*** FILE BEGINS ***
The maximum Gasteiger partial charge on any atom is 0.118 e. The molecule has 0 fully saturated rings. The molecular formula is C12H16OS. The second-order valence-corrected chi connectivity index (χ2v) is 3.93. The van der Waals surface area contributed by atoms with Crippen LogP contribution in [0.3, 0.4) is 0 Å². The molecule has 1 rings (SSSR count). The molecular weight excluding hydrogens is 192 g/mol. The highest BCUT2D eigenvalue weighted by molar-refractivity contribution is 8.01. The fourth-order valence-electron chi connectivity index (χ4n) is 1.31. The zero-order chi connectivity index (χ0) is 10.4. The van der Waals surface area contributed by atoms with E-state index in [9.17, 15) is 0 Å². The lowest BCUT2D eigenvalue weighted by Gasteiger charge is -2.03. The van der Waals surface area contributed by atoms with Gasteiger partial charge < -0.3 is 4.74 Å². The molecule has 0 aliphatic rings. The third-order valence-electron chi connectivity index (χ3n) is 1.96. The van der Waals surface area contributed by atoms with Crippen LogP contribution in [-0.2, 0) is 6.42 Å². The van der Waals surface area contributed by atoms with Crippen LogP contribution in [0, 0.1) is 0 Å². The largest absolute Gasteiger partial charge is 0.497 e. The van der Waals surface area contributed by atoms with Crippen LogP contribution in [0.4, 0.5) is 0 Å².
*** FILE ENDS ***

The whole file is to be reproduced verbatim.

The maximum Gasteiger partial charge on any atom is 0.118 e. The molecule has 0 fully saturated rings. The molecular formula is C12H16OS. The second-order valence-corrected chi connectivity index (χ2v) is 3.93. The van der Waals surface area contributed by atoms with Crippen LogP contribution in [0.3, 0.4) is 0 Å². The molecule has 1 rings (SSSR count). The molecular weight excluding hydrogens is 192 g/mol. The highest BCUT2D eigenvalue weighted by molar-refractivity contribution is 8.01. The fourth-order valence-electron chi connectivity index (χ4n) is 1.31. The zero-order chi connectivity index (χ0) is 10.4. The van der Waals surface area contributed by atoms with E-state index in [9.17, 15) is 0 Å². The lowest BCUT2D eigenvalue weighted by Gasteiger charge is -2.03. The van der Waals surface area contributed by atoms with Gasteiger partial charge < -0.3 is 4.74 Å². The molecule has 0 aliphatic rings. The third-order valence-electron chi connectivity index (χ3n) is 1.96. The van der Waals surface area contributed by atoms with Crippen LogP contribution in [-0.2, 0) is 6.42 Å². The van der Waals surface area contributed by atoms with Crippen LogP contribution in [0, 0.1) is 0 Å². The largest absolute Gasteiger partial charge is 0.497 e. The van der Waals surface area contributed by atoms with Crippen LogP contribution in [0.4, 0.5) is 0 Å².